Why Did Great Britain Seize American Ships?

American-France Trade

The Napoleonic war happened between Great Britain and France in 1803. At this time, Americans saw the war as an opportunity for trade in Europe. Great Britain seizes American ships because of the American-France trade. Americans tried to conduct trade with France, which was against British law. As a result, The British began capturing sailors and passengers from American ships, which is near about 500.

Why did Great Britain seize American ships? (History of US-UK war)

In 1812, the young nation of the United States took on the country with the most powerful navy in the world in a war. That would affect more than the former colonies and their colonizer. The United States of America first gained freedom from the British in an eight-year-long Revolutionary War that finally came to a close when Britain inevitably recognized the independence of their 13 former colonies.

On September 3rd, 1783, one of the most relevant impacts of this war that would fuel future tensions between the US and Britain was the role of the Native Americans. During the revolution, the Native Americans mostly supported the Brits, who they hoped would continue to restrict expansion from the US settlers into Native American territory. When Britain failed to maintain its rule over the colonies, the United States eventually accelerated its takeover of native land, causing even more friction between the American societies.

As the years went on, this friction grew stronger as Britain remained a driving force of the discord. Since not only had the natives taken their side in the revolution, but the British also openly encouraged the Native Americans to fight back against their antagonists by 1812. This, combined with a few other factors, led to the development of a new war. The United States was unhappy with the United opposition from Britain and the natives. They were also infuriated by allegations that the Royal Navy was using an imprisonment tactic to take us, men, for their troops.

On top of this, the ongoing strife between Britain and France had a notable impact on the United States. Heavily locked in their struggle, the warring nations tried to restrict trade from neutral countries and punish anyone who attempted to ignore the constraints. This put the United States in a detrimental position due to their inability to continue trade with either nation unless they wanted to risk invoking the wrath of the other side.

While France took a more laid-back approach to ensure the US abstained from doing business with the British, the latter was more aggressive.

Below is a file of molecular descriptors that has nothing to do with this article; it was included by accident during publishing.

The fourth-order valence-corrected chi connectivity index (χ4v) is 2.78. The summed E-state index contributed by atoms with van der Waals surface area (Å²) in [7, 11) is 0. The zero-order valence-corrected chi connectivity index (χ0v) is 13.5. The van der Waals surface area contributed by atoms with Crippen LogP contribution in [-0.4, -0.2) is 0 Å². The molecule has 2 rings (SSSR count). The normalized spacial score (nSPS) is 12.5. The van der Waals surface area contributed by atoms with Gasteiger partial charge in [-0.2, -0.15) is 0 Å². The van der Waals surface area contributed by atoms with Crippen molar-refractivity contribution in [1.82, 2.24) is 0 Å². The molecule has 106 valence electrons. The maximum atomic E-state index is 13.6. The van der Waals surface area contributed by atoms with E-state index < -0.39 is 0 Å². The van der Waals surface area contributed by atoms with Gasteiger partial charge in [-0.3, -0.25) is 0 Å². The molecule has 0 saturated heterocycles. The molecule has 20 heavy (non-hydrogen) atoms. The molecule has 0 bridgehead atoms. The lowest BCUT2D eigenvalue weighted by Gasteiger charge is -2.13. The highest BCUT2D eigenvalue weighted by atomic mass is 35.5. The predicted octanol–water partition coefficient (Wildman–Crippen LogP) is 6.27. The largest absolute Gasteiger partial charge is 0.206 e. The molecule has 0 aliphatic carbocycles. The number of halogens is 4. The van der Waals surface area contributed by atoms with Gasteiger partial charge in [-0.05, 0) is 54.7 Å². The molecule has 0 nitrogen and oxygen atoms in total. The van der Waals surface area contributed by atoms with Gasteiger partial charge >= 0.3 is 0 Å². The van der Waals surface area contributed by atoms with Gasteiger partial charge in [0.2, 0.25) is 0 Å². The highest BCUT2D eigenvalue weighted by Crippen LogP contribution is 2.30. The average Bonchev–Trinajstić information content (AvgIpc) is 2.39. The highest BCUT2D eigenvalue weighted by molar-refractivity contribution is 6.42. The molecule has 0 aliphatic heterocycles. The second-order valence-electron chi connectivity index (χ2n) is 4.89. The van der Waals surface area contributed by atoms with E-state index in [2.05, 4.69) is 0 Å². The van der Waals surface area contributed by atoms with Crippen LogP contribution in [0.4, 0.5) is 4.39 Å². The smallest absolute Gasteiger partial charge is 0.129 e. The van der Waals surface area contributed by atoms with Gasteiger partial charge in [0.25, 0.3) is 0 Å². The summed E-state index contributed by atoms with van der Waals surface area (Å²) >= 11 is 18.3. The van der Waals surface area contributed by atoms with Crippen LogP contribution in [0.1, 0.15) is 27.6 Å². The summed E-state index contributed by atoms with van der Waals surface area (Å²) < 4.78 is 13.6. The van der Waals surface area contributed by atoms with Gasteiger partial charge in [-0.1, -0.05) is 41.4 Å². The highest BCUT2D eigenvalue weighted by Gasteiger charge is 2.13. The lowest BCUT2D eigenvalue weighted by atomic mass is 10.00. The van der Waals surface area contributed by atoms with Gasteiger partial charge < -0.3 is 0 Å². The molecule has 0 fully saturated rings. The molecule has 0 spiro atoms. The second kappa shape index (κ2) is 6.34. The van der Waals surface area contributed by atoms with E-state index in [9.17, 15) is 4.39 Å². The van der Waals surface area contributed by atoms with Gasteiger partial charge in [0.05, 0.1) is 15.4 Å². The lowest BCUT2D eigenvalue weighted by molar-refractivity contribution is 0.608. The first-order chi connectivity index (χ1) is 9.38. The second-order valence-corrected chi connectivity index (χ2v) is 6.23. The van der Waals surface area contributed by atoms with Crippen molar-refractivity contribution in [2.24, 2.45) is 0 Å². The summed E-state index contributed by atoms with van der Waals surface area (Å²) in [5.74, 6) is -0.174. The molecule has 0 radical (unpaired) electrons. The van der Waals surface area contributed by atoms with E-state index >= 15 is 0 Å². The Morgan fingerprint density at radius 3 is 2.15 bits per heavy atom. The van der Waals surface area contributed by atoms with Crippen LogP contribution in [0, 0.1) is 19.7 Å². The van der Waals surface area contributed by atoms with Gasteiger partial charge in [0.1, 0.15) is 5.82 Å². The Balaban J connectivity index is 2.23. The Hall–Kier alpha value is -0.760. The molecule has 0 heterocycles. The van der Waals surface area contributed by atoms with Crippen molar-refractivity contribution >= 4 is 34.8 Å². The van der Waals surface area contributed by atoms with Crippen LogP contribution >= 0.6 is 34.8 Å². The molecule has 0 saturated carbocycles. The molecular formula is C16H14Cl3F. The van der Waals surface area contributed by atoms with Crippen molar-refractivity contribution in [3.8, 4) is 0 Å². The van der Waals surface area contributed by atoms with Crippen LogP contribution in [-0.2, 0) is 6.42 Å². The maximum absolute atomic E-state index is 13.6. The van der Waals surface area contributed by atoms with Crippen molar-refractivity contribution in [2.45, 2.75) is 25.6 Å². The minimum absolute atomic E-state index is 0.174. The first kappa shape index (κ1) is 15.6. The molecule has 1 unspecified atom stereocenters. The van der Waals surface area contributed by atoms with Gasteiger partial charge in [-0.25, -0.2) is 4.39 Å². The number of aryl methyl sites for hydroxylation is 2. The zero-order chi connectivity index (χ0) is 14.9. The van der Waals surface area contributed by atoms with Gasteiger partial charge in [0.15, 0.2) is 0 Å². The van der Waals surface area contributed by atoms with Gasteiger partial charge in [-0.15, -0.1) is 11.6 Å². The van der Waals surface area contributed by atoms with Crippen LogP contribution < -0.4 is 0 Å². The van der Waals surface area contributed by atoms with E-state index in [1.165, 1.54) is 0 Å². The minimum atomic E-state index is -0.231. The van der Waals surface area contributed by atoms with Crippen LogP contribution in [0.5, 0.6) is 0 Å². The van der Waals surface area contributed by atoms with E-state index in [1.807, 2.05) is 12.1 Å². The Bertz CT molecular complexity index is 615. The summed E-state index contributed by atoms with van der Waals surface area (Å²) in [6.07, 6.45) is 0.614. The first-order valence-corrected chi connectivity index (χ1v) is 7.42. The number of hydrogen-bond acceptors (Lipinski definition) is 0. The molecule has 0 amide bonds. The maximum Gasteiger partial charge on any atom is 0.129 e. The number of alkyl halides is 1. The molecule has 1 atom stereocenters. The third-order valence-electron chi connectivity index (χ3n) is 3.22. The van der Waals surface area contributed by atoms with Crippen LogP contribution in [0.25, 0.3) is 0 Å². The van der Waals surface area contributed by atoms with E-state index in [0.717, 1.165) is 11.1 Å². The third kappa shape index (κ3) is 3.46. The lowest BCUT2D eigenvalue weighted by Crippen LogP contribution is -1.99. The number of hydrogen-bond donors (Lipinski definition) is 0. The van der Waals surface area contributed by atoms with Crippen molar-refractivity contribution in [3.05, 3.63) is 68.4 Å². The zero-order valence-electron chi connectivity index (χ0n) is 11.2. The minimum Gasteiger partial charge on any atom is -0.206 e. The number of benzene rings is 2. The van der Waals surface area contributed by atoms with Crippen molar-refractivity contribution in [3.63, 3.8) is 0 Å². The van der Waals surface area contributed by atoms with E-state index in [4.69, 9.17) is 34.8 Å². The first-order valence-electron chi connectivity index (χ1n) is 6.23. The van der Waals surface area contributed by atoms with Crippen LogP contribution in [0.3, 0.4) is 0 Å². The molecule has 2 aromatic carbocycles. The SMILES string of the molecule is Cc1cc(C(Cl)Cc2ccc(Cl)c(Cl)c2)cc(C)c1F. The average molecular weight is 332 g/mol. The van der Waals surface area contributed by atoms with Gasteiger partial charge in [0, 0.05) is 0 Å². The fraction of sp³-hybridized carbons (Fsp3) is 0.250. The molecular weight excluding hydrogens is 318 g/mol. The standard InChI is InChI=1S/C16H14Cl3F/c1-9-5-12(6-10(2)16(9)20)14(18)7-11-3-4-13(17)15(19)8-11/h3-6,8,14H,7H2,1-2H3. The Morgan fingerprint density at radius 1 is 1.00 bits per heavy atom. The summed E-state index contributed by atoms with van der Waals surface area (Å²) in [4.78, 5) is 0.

“On January 7th, 1807, Britain issued an order in council stating it is hereby ordered that no vessels be permitted to trade from one port to another. Both ports shall belong to or have France or her allies or shall be so far under their control as the British vessels may not freely trade. Furthermore, ships that refused to obey these restrictions would be subject to seizure by the Royal Navy cargo and all by November.”

The original order was expanded to include all the ports and places of France and her allies or any other country at war with His Majesty. The British flag is excluded, and all ports or places in the colonies belong to His Majesty’s enemies.

In retaliation, France, under the command of Napoleon Bonaparte, issued the Milan decree. He said that every ship to whatever nation it may belong shall have submitted to be searched by an English ship or to a voyage to England or shall have paid any tax whatsoever to the English government. For that alone declared to be deemed nationalized, to have forfeited the protection of its king, and to have become English property. Adding on, Napoleon declared that any of the aforementioned ships that entered French ports or those of French allies were good and lawful.

“Us President Thomas Jefferson signed the Embargo Act in December of 1807, blocking all international trade from American ports and taking direct aim at Britain. Unfortunately for America, the act backfired and turned the US into more of a victim than anyone else.”

Emphasizing this point, the minister to France himself said it is not felt here and is forgotten in England. The effects of the Embargo Act ultimately pushed the US into an economic depression, and it had to be repealed. Less than two years after the initial signature was in its place, the Non-Intercourse Act was passed, which directly forbade trade with Britain, France, and their colonies.

When this new act proved ineffective, the United States tried again, passing Macon’s bill number two. In May of 1810, this bill lifted trading bans and stated that if either France or Britain removed their restrictions, the US would re-establish an embargo with the opposing nation. By August, Napoleon enacted a plan to exacerbate tension between Britain and the United States, which ultimately worked.

Although Napoleon never followed through on his proclamation, Britain and the United States were on the brink of an all-out war. The final straw came when the Battle of Tippecanoe unfolded in late 1811 as the US troops claimed victory over the Native Americans, wishing to stop further expansion.


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Julia Rose

My name is Julia Rose. I'm a registered clinical therapist, researcher, and coach. I'm the author of this blog. There are also two authors: Dr. Monica Ciagne, a registered psychologist and motivational coach, and Douglas Jones, a university lecturer & science researcher. I would love to hear your opinion, question, suggestions, please let me know. We will try to help you.

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